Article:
Just my twa penneth.

    • AM – I agree with you in principle. I’ve often had something I’ve written taken out of context or in a different manner than I intended. However, it’s hard to mistake calling someone a thief or a freeloader.

      Wit is something that can be very subtle and must be used judiciously in a written format. Even colloquialism can get you in trouble. I recently got trolled on a site because I used a colloquialism and was taken out of context.

      So, while I do agree when a statement could be taken in several ways. Outright insult is pretty clear.

      Happy holidays, AM!

    • If I thought you were being one, hell yes. I never write anything I’m not willing to say in person which is exactly why I have an issue with people who do. If you won’t say it in person, don’t say it online.

      Marie – checking back, I’m guessing you’re the person who said that TO was flawed and a freeloader. If that wasn’t you, then please disregard the rest of this.

      However, on the assumption that it is you, in particular this statement “You seem to be the type of person who gets off on manipulating the system in order to get free stuff. You, my friend, are a free-loader. No one likes a free-loader. Remember that.”

      Where is your evidence for this? Prove she likes to manipulate systems in her life rather than in this one instance. Prove to a reasonable satisfaction that she freeloads in her life and is weak in character. You cannot do it with the information provided.

      TO stated that her main entertainment is books and therefore she returns anything not satisfactory to her. Given this one area in their life, how do you determine she’s a free loader. She might give all her extra money to feed the poor. She might donate her time to animal shelters. You HAVE NO KNOWLEDGE OF THIS PERSON’S CHARACTER based on one statement about returning books.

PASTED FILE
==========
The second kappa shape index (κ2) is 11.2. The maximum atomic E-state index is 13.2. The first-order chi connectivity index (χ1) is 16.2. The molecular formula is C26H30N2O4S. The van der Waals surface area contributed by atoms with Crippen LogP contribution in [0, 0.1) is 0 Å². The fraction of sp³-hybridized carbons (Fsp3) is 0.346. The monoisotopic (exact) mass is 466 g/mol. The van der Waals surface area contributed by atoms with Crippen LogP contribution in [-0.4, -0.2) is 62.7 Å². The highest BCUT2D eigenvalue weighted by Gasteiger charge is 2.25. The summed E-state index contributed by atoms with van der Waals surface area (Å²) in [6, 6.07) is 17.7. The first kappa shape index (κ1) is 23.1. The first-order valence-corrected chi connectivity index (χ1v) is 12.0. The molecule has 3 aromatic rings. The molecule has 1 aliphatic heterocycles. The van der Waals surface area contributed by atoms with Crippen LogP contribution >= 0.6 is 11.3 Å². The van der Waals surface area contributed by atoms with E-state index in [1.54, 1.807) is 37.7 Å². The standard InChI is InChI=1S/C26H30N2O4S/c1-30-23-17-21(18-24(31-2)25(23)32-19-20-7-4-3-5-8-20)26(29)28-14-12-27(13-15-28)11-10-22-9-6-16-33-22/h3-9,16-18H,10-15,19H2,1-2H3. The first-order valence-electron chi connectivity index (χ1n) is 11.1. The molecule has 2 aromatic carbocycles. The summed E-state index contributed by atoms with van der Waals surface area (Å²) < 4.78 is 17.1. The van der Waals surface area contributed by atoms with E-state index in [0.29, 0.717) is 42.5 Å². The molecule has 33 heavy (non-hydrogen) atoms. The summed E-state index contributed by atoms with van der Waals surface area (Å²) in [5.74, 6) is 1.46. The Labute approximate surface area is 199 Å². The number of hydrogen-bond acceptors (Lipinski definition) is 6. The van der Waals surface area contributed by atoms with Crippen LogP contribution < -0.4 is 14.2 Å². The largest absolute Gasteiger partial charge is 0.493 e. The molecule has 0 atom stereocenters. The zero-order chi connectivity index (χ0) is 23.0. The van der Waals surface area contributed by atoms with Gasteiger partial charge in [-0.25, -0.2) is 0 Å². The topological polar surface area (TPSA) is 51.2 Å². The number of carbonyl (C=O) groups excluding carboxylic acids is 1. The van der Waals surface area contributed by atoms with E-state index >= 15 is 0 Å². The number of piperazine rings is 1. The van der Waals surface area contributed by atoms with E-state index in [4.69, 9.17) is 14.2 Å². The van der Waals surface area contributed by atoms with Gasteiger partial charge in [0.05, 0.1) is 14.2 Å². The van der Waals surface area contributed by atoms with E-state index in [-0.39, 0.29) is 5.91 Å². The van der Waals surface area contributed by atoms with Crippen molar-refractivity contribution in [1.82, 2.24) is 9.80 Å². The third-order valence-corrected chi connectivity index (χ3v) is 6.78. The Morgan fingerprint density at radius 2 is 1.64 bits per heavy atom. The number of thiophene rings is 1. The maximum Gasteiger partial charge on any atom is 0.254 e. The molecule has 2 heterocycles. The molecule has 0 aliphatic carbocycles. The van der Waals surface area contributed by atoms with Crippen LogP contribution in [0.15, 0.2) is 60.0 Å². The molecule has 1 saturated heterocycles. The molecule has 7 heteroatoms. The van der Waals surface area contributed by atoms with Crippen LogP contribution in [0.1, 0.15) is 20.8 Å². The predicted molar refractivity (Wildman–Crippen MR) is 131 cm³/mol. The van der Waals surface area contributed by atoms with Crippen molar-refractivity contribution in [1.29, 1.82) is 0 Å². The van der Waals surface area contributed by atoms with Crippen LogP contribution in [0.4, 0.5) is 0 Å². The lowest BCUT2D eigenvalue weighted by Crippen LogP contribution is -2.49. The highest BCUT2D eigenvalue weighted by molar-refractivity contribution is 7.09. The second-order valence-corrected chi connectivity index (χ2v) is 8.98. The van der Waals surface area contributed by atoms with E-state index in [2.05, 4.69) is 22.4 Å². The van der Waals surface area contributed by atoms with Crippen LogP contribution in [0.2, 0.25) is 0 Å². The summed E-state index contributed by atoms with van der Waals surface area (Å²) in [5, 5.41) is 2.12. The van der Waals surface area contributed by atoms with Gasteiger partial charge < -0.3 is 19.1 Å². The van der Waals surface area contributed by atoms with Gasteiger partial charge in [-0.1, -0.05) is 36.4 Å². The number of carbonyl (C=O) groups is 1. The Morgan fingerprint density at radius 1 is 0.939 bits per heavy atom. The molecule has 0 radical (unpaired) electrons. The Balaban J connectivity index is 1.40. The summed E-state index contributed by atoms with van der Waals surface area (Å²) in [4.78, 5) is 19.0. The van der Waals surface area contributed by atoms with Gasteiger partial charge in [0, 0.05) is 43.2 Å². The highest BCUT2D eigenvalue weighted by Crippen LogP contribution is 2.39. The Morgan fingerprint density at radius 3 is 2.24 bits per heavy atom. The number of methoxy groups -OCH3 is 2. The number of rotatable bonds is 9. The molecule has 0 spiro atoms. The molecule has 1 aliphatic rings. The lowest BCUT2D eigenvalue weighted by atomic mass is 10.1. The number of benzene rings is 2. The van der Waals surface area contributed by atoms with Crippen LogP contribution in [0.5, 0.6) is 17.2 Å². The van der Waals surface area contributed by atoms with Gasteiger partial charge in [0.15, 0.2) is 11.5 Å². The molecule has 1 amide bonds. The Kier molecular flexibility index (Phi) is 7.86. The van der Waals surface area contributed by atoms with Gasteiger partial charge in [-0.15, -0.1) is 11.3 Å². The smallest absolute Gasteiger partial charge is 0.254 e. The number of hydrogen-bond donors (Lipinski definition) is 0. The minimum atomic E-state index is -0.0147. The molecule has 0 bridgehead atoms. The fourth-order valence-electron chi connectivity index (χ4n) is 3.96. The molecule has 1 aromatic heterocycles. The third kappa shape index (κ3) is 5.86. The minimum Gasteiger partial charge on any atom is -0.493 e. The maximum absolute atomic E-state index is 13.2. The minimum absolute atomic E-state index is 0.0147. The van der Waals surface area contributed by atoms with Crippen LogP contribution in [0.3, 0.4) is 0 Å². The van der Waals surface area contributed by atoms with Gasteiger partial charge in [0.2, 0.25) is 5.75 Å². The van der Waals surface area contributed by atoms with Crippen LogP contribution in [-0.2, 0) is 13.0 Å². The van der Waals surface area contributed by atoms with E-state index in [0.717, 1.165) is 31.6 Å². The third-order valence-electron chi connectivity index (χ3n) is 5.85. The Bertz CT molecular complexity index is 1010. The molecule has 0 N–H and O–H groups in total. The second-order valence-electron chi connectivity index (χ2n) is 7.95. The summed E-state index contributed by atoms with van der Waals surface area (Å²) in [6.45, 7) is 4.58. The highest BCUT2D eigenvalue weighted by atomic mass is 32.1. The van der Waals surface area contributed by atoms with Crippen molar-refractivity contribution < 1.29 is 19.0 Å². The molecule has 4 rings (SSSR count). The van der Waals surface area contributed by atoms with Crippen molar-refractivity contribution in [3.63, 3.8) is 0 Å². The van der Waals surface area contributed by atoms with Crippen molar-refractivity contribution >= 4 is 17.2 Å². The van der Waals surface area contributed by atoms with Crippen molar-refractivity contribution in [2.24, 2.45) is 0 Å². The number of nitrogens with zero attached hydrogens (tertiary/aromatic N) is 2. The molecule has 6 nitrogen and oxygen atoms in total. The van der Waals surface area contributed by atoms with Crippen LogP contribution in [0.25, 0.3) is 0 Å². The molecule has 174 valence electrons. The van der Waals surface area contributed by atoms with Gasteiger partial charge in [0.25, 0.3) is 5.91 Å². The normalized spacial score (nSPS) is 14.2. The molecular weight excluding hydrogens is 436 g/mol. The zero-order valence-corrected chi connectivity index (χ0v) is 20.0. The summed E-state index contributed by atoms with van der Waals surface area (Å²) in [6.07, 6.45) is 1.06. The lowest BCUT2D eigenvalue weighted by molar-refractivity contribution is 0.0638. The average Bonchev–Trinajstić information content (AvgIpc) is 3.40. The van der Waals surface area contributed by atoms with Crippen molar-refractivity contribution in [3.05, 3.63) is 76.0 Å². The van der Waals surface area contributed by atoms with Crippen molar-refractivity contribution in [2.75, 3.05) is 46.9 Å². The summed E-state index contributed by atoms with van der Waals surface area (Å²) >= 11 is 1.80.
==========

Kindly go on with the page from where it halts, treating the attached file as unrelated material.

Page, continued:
For the record, I felt others were more abusive than you. However, your statement was presumptive and off topic. You have no idea who TO is as a person or how they conduct their life. You stepped outside of the rules of productive argument and went to an ad hominem attack on TO rather than prepare a cogent argument on why Amazon’s policy was a reasonable one and should be enforced.

      Again for the record, I agree with Amazon’s policy. Use a local library if you cannot afford books. You’ll be helping maintain a valuable community resource and the livelihoods of people who work there.

      If I were in front of you, I’d say that you’d gain more respect if you prepared a compelling argument with valid proof for your statements and that I cannot take you seriously when the only thing you do is attack a person’s character while lacking enough evidence to make that judgment.